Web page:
In 1767, a peculiar book entitled Voyage Autour du Monde fait en 1764 & 1765 (Paris, 1767) reached the shores of France. This first edition of Commodore Byron’s voyage around the world shut the mouths of all the furious disciples of reason, who had so far denied the existence of a race of giants living in Patagonia, South America. At last! Here was the irrefutable proof, printed black on white, coming straight—or almost—from the mouth of the Commodore. But—wait! A race of giants—WTF?! as the young gentlemen of today would say.
The English edition of Byron’s travel came out in 1767 (London) and made it clear from its title page: “Contains (...) a minute and exact description of the Streights (sic) of Magellan, and of the Gigantic People called PATAGONIAS.” Nothing but the truth was to be expected from such a piece of work, which was to “remove the doubts (...) concerning some matters which have lately occasioned much altercation.” The French editor went straight to the point in his own preface: “The existence of a race of giants on the coast of Patagonia is no more dubious today; it’s even surprising it’s been a subject of controversy for so long.” He blamed the “so-called philosophers who dared not siding the opinion of the commoners,” before rejoicing that “the expedition of Commodore Byron has just set the records straight once and for all; and the exact and authentic reports of the crews of both vessels leave no room for pyrrhonism (or scepticism).” The English edition featured two engravings of the giants, but the French one reproduced the frontispiece only. It shows an English sailor handing a biscuit to a female Patagonian, who is twice as tall as him. Yet so touchy about the truth, the French publisher had the scene loosely redrawn—the Patagonians appear more handsome than on the original. Surprisingly, he didn’t pick up the second engraving that represents Byron himself, making presents to a bunch of gigantic Patagonians quietly sitting around him in a circle—they were gentle giants. The other notable difference with the English edition is the lengthy preface that retraces the various voyages to the Straight of Magellan linked to the myth of the giants of Patagonia—we only find a four-page index at the end of the English edition. Of course, it starts with the most legendary of all, Magellan’s.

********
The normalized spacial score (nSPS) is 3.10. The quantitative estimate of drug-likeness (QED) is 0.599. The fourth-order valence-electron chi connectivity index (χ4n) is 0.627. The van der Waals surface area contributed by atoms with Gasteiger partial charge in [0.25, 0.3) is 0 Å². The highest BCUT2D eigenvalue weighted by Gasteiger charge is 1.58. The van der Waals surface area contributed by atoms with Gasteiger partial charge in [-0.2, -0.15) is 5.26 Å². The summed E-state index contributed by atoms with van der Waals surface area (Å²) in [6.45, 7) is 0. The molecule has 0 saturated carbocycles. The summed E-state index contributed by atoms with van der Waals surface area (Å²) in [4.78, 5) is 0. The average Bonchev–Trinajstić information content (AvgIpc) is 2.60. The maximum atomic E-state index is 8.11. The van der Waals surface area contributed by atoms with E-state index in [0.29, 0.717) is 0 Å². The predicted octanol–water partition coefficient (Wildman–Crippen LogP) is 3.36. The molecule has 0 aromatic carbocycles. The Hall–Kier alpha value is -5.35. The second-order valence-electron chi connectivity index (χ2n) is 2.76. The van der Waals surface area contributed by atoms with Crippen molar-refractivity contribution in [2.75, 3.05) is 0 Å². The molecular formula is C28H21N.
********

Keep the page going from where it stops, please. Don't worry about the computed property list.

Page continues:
Anatomy of A Lie
The reason why the particular relation of Byron’s travel, after so many contradictory ones, was supposed to settle the matter was that John Byron was a respected explorer, whose voyage couldn’t be any fresher. He had first sailed to the Straight of Magellan in 1742 alongside the famous George Anson, whose circumnavigation remains one of the most important travels of the 18th century. Byron’s ship, HMS Wager, had been shipwrecked on that occasion, and the navigator had remained there for several months before being taken prisoner by the Spaniards—he later published a relation of this travel. He had also served his country during the Seven Years’ War against France. In a word, he was no punk trying to make an impression. And if you couldn’t trust an English officer, then who could you trust?
In 1519, Ferdinand Magellan discovered the straight that still bears his name today during the first circumnavigation of all times. Unfortunately, the first man to circumnavigate the globe ever didn’t really circumnavigate the globe—he died halfway. Thus, when Pigafetta, one of the few survivors of the expedition, wrote the relation of this history-making travel, Magellan wasn’t there to confirm or to infirm a story “mingled with (...) circumstances that are equally fabulous and absurd, and that are only calculated to disguise truth in the habit of fiction,” read the index of the English edition. The crew, said Pigafetta, had been anchored for two months at Port San Julian (today’s Patagonia) when suddenly “a giant came to us, singing, dancing, and throwing dust over his head.” Since his feet were stuck into an animal fur, Magellan decided to call him Patagon—patagon meaning feet in Spanish; in fact, the name probably derives from Patagon, the giant character of Primalion, a chivalric novel of the time. According to Pigafetta, the taller Spaniards among the crew hardly reached the waist of the Patagonian! The complacent Abbot Feller, in his Dictionnaire Historique (Liège, 1790), offered an explanation: Magellan had met some Indians “probably taller than Negroes”; but he hadn’t examined them closely enough. Well, if we believe Pigafetta, he had! The author said they met dozens of giants, even capturing two of them with the intention to bring them back home—too bad they died on board shortly afterwards! Pigafetta’s relation, published in 1524, reminded the Europeans of the famous giants of Ovid’s Metamorphosis, who had rebelled against Jupiter. Had these warlike creatures sought refuge to Patagonia once scattered? Why not? The discovery of a new world was such a miracle that people were probably ready to accept anything.